How do you separate a mineral from a rock?

That depends on what kind of mineral and what kind of rock.

If there is a difference between the density, i.e. the weight, of the mineral and rock, then you finely crush the rock and use 'flotation'. (panning for gold) This is using water to which you have added a chemical that gives the water an oily foamy top, a bit like a bubble bath. The crushed rock is added to the water and churned. In the end, the lighter parts cling to the foam at the top and can be skimmed off and the heavier parts sink to the bottom. (refineing copper)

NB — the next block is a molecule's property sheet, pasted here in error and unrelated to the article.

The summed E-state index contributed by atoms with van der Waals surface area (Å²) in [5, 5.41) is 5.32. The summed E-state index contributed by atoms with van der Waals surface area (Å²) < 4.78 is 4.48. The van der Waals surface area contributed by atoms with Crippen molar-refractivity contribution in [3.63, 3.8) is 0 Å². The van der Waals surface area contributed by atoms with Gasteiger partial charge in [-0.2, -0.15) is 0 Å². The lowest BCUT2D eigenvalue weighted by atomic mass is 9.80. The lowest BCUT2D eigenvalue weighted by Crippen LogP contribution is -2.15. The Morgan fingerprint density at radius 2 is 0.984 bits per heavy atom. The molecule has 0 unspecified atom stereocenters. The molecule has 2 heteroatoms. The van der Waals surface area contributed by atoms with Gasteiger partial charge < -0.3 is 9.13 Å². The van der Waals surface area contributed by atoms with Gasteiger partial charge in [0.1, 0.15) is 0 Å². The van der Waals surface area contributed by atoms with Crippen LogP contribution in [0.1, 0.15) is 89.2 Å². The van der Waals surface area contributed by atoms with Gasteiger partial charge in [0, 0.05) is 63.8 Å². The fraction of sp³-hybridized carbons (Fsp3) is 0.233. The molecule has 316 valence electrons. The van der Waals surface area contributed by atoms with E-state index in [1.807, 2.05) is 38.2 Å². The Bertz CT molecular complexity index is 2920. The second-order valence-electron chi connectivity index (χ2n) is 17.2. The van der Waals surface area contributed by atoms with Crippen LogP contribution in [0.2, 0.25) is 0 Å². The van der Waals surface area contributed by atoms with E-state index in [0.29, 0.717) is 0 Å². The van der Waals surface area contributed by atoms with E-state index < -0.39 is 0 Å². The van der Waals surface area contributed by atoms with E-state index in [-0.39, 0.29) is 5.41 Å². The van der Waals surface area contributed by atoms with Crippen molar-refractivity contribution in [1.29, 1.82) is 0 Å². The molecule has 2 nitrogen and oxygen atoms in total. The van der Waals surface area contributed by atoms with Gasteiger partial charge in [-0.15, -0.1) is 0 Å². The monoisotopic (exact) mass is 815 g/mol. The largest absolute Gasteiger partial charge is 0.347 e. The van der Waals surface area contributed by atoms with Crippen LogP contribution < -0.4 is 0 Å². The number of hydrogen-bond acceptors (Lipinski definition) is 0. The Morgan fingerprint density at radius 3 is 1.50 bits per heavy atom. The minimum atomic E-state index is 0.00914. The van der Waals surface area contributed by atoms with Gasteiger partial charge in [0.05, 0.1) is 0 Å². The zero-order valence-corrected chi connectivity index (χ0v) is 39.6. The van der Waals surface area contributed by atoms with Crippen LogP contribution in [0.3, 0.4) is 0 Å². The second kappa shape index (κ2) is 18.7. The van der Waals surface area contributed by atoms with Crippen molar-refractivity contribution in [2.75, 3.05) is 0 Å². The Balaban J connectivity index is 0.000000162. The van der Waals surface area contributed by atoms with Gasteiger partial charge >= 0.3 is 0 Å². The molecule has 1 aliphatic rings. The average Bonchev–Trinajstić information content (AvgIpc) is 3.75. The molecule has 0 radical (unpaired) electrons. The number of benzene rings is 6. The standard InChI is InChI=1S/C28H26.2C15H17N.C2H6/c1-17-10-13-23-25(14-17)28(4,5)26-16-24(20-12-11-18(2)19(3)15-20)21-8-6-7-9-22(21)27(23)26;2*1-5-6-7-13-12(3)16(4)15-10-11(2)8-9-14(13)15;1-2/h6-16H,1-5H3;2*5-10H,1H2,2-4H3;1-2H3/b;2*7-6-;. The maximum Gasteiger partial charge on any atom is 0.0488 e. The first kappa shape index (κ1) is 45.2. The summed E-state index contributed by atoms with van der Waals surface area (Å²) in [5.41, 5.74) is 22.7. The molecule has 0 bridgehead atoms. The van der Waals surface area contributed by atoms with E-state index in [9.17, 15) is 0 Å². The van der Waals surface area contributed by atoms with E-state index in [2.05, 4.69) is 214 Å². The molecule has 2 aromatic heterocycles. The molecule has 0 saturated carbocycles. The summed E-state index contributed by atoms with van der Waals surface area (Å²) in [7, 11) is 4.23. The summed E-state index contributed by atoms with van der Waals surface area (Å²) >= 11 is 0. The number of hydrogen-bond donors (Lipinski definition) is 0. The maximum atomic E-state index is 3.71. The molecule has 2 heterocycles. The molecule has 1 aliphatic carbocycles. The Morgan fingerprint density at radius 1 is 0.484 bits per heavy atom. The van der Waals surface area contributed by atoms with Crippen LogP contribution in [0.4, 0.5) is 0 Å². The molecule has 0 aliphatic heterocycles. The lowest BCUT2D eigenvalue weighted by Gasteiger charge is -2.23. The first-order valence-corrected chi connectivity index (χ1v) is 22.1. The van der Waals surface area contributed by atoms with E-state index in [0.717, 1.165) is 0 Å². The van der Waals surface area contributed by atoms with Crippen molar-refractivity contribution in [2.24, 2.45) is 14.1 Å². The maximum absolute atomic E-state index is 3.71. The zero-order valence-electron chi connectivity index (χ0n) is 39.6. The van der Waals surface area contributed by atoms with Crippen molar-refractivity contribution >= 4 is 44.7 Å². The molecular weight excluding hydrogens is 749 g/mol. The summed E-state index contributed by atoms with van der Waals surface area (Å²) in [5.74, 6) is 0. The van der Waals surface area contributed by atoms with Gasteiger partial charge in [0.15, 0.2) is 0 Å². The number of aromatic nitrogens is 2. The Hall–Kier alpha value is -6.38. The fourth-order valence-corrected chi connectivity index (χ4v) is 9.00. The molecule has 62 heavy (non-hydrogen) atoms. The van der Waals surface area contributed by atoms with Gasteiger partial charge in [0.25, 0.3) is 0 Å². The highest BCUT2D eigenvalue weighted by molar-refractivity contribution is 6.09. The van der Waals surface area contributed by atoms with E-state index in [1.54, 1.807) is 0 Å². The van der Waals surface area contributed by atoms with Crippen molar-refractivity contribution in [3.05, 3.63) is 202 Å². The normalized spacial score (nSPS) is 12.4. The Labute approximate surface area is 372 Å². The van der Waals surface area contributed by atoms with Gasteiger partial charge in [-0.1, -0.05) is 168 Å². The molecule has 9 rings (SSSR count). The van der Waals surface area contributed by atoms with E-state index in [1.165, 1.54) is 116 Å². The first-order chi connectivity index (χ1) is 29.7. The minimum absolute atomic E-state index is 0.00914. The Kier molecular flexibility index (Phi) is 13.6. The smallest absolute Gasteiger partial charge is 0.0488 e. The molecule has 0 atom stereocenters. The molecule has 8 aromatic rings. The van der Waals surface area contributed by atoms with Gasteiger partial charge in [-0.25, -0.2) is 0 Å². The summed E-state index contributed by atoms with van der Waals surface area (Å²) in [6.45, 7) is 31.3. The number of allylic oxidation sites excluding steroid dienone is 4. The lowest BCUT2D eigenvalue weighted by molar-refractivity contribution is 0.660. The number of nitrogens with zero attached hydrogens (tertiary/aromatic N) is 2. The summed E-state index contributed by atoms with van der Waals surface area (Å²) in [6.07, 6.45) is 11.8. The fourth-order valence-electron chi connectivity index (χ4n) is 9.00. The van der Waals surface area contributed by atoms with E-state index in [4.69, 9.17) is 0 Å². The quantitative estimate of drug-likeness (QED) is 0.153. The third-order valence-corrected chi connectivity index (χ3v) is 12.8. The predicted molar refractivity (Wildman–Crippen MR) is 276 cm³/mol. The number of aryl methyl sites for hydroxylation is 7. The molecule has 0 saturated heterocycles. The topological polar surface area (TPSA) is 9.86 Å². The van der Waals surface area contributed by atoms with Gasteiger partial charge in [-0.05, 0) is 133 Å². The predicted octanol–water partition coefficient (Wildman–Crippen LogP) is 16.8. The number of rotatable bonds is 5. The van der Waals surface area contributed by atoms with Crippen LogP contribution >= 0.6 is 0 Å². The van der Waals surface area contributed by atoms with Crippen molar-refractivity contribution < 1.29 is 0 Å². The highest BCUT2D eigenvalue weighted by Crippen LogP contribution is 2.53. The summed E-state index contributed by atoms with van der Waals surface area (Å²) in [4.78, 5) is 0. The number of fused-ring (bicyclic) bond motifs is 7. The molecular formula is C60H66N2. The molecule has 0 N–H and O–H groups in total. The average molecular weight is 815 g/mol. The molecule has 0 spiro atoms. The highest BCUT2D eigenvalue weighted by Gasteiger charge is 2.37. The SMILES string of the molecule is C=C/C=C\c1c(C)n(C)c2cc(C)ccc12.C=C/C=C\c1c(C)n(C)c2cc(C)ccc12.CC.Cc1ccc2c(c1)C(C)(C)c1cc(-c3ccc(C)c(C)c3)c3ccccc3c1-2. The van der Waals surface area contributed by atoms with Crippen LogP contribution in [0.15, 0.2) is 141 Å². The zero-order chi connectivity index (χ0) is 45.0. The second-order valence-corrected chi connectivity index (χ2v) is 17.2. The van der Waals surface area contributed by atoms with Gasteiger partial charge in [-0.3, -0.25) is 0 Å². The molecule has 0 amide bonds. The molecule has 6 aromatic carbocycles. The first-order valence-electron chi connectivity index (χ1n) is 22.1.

Another way is by chemical separation. for example, if you have a mineral embedded in limestone, you can use hydrochloric acid to disolve the limestone and flush it away.

(PS: I'm a mining engineer.)

Many ores are the oxide of metal (iron ore for example) The metal can be reduced (separated from the oxygen) by copious heat. Most common metals can be obtained in this way. Aluminum (from the ore bauxite) is separated from its oxygen electrically in a great big bath of molten ore. Some metals can be reduced by having their oxygen stolen away by another metal that likes oxygen more.